The 2015 report documents can be viewed or downloaded from this page or the Important Documents section of the website.

Pānui ā Kura – 22 April 2016

Tū ki te marae, tū ki te ao, tihewa mauri ora. Tēna tātou e te whānau, tuatahi, me mihi ki tō tātou matua nui i te rangi, nāna nei ngā mea katoa. Tuarua, ki ngā mate hohua o te wā, haere. Haere ki pae maumahara, haere ki te kainga tūturu mō tāua te tangata. Mate atu he tete kura, ko rātou tēna i okioki ai. Ara ake he tete kura, ka hoki tēnei ki ngā kanohi ora, koutou rā e te whānau, tēna koutou.

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Pānui ā Kura – 8 April 2016

 

Tū ki te marae, tū ki te ao, hewa mauri ora. Tēna tātou e te whānau, tuatahi, me mihi ki tō tātou matua nui i te rangi, nāna nei ngā mea katoa. Tuarua, ki ngā mate hohua o te wā, haere. Haere ki pae maumahara, haere ki te kainga tūturu mō tāua te tangata. Mate atu he tete kura, ko rātou tēna i okioki ai. Ara ake he tete kura, ka hoki tēnei ki ngā kanohi ora, koutou rā e te whānau, tēna koutou.

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students promote Northland

Students Promote Northland and Maori Culture

A Whangarei charter school has brought its knowledge of Northland and Maori culture to a tourism project that will be seen around the world.

Students from Te Kapehu Whetu have teamed up with regional tourism and development body Northland Inc to produce a series of images of the region that will be used to attract international visitors to Northland.

Paul Davis, general manager of Northland Inc, said he approached Whangarei District Council about plans to organise a Maori culture-focused photo shoot to promote Northland and was referred to Rangatahi Inc – an initiative by charter school Te Kapehu Whetu which aims to unlock rangatahi entrepreneurship in Te Tai Tokerau.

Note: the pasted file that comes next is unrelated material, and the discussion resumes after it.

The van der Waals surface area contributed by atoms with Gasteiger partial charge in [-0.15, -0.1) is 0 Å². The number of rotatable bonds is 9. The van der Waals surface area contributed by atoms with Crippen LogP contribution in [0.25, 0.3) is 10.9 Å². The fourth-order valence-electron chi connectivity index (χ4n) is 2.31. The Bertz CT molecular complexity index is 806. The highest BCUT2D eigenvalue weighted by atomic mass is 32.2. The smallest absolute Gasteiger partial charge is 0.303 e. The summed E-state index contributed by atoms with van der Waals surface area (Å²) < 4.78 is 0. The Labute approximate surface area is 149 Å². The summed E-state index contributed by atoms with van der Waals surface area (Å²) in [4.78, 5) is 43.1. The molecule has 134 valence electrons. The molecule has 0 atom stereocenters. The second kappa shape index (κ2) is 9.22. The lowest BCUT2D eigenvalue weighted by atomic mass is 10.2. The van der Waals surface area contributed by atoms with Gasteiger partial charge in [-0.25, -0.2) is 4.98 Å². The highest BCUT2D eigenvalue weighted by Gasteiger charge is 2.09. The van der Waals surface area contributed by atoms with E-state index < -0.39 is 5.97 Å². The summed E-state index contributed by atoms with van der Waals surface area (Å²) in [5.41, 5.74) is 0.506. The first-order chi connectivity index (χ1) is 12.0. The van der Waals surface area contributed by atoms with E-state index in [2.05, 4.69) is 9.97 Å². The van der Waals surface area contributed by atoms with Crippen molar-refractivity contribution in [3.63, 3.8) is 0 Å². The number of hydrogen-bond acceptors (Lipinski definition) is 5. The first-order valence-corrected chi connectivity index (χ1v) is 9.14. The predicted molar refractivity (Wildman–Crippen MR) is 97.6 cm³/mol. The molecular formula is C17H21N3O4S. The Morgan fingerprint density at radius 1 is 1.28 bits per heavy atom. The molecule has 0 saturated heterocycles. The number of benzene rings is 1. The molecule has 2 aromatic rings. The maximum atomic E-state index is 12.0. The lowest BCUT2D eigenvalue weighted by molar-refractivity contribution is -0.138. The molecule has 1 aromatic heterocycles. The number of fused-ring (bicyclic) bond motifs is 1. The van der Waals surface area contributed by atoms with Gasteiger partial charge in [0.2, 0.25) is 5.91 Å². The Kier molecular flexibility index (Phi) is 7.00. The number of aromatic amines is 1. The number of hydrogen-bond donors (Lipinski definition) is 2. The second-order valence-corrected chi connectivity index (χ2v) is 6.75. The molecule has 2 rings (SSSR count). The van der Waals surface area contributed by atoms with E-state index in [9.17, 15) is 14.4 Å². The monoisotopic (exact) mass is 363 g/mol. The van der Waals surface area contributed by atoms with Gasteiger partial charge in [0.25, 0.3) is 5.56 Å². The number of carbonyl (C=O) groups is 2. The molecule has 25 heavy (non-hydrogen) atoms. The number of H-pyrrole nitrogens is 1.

“We gave them the brief and said this is about manaakitanga and the students should approach this from the perspective of: If international visitors were coming to your place, what would you show them and how would you go about that?” he said.

“We gave them the overall concept, they worked out how they would put it together, locations, who would be involved in what shots – it was an exercise they could do in their classes but it was also something for us which was very real and very needed.”

Te Kapehu Whetu students Maia Mokaraka, 15, and Te Rangi Munroe, 16, said they were not part of the group who made decisions on what the photo shoot would look like but were models for it with other classmates. Miss Mokaraka said she appreciated the need to ensure the photos were authentically Northland.

“They wanted an authentic feel to Aotearoa and to give people a glimpse of our way of living,” Miss Mokaraka said.

Miss Mokaraka and Mr Munroe travelled to different locations with photographer Sara Orme including the Waitangi Treaty Grounds, Paihia and Ruapekapeka Pa.